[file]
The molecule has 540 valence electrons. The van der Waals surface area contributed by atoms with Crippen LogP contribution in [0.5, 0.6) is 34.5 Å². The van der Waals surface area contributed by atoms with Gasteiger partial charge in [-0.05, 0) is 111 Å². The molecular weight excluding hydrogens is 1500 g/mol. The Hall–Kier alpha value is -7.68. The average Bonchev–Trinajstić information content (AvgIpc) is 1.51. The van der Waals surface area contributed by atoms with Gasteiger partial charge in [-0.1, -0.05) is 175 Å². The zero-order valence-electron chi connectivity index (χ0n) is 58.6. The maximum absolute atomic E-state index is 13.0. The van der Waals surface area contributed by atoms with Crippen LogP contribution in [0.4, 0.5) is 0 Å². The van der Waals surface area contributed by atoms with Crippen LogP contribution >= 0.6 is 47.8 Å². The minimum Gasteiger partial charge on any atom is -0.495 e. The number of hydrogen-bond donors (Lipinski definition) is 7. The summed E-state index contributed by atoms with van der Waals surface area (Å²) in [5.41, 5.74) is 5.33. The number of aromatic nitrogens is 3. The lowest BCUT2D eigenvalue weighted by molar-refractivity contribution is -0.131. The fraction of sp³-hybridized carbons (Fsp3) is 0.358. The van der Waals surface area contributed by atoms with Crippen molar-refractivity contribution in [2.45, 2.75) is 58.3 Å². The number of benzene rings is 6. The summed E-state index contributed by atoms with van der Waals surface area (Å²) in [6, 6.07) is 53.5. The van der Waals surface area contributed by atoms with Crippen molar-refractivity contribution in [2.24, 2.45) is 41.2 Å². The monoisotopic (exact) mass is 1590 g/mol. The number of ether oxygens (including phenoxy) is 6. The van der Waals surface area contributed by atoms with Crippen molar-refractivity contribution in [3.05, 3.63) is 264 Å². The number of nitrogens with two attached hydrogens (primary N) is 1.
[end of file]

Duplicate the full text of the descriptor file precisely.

The molecule has 540 valence electrons. The van der Waals surface area contributed by atoms with Crippen LogP contribution in [0.5, 0.6) is 34.5 Å². The van der Waals surface area contributed by atoms with Gasteiger partial charge in [-0.05, 0) is 111 Å². The molecular weight excluding hydrogens is 1500 g/mol. The Hall–Kier alpha value is -7.68. The average Bonchev–Trinajstić information content (AvgIpc) is 1.51. The van der Waals surface area contributed by atoms with Gasteiger partial charge in [-0.1, -0.05) is 175 Å². The zero-order valence-electron chi connectivity index (χ0n) is 58.6. The maximum absolute atomic E-state index is 13.0. The van der Waals surface area contributed by atoms with Crippen LogP contribution in [0.4, 0.5) is 0 Å². The van der Waals surface area contributed by atoms with Crippen LogP contribution >= 0.6 is 47.8 Å². The minimum Gasteiger partial charge on any atom is -0.495 e. The number of hydrogen-bond donors (Lipinski definition) is 7. The summed E-state index contributed by atoms with van der Waals surface area (Å²) in [5.41, 5.74) is 5.33. The number of aromatic nitrogens is 3. The lowest BCUT2D eigenvalue weighted by molar-refractivity contribution is -0.131. The fraction of sp³-hybridized carbons (Fsp3) is 0.358. The van der Waals surface area contributed by atoms with Crippen molar-refractivity contribution in [2.45, 2.75) is 58.3 Å². The number of benzene rings is 6. The summed E-state index contributed by atoms with van der Waals surface area (Å²) in [6, 6.07) is 53.5. The van der Waals surface area contributed by atoms with Crippen molar-refractivity contribution in [2.24, 2.45) is 41.2 Å². The monoisotopic (exact) mass is 1590 g/mol. The number of ether oxygens (including phenoxy) is 6. The van der Waals surface area contributed by atoms with Crippen molar-refractivity contribution in [3.05, 3.63) is 264 Å². The number of nitrogens with two attached hydrogens (primary N) is 1.